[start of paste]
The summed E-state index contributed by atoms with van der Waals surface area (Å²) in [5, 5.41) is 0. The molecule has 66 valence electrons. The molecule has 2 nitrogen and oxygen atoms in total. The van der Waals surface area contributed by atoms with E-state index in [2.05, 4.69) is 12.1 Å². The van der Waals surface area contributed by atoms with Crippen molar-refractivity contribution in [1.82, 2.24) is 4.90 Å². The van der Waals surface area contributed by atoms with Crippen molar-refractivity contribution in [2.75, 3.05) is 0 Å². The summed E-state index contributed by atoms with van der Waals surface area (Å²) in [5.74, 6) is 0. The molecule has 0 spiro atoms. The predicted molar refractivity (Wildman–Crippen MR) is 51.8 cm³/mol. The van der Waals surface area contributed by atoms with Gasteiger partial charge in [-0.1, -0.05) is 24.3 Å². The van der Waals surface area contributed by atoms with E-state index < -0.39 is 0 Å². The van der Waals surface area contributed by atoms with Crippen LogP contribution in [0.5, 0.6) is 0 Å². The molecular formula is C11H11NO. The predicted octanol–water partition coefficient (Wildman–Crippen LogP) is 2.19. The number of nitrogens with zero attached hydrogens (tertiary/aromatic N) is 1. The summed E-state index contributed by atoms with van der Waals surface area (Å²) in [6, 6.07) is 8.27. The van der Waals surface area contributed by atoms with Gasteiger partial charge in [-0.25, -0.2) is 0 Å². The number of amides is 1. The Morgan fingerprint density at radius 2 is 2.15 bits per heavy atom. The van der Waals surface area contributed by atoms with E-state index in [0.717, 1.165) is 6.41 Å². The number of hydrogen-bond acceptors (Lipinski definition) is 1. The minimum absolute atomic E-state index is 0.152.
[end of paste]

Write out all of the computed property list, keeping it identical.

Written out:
The summed E-state index contributed by atoms with van der Waals surface area (Å²) in [5, 5.41) is 0. The molecule has 66 valence electrons. The molecule has 2 nitrogen and oxygen atoms in total. The van der Waals surface area contributed by atoms with E-state index in [2.05, 4.69) is 12.1 Å². The van der Waals surface area contributed by atoms with Crippen molar-refractivity contribution in [1.82, 2.24) is 4.90 Å². The van der Waals surface area contributed by atoms with Crippen molar-refractivity contribution in [2.75, 3.05) is 0 Å². The summed E-state index contributed by atoms with van der Waals surface area (Å²) in [5.74, 6) is 0. The molecule has 0 spiro atoms. The predicted molar refractivity (Wildman–Crippen MR) is 51.8 cm³/mol. The van der Waals surface area contributed by atoms with Gasteiger partial charge in [-0.1, -0.05) is 24.3 Å². The van der Waals surface area contributed by atoms with E-state index < -0.39 is 0 Å². The van der Waals surface area contributed by atoms with Crippen LogP contribution in [0.5, 0.6) is 0 Å². The molecular formula is C11H11NO. The predicted octanol–water partition coefficient (Wildman–Crippen LogP) is 2.19. The number of nitrogens with zero attached hydrogens (tertiary/aromatic N) is 1. The summed E-state index contributed by atoms with van der Waals surface area (Å²) in [6, 6.07) is 8.27. The van der Waals surface area contributed by atoms with Gasteiger partial charge in [-0.25, -0.2) is 0 Å². The number of amides is 1. The Morgan fingerprint density at radius 2 is 2.15 bits per heavy atom. The van der Waals surface area contributed by atoms with E-state index in [0.717, 1.165) is 6.41 Å². The number of hydrogen-bond acceptors (Lipinski definition) is 1. The minimum absolute atomic E-state index is 0.152.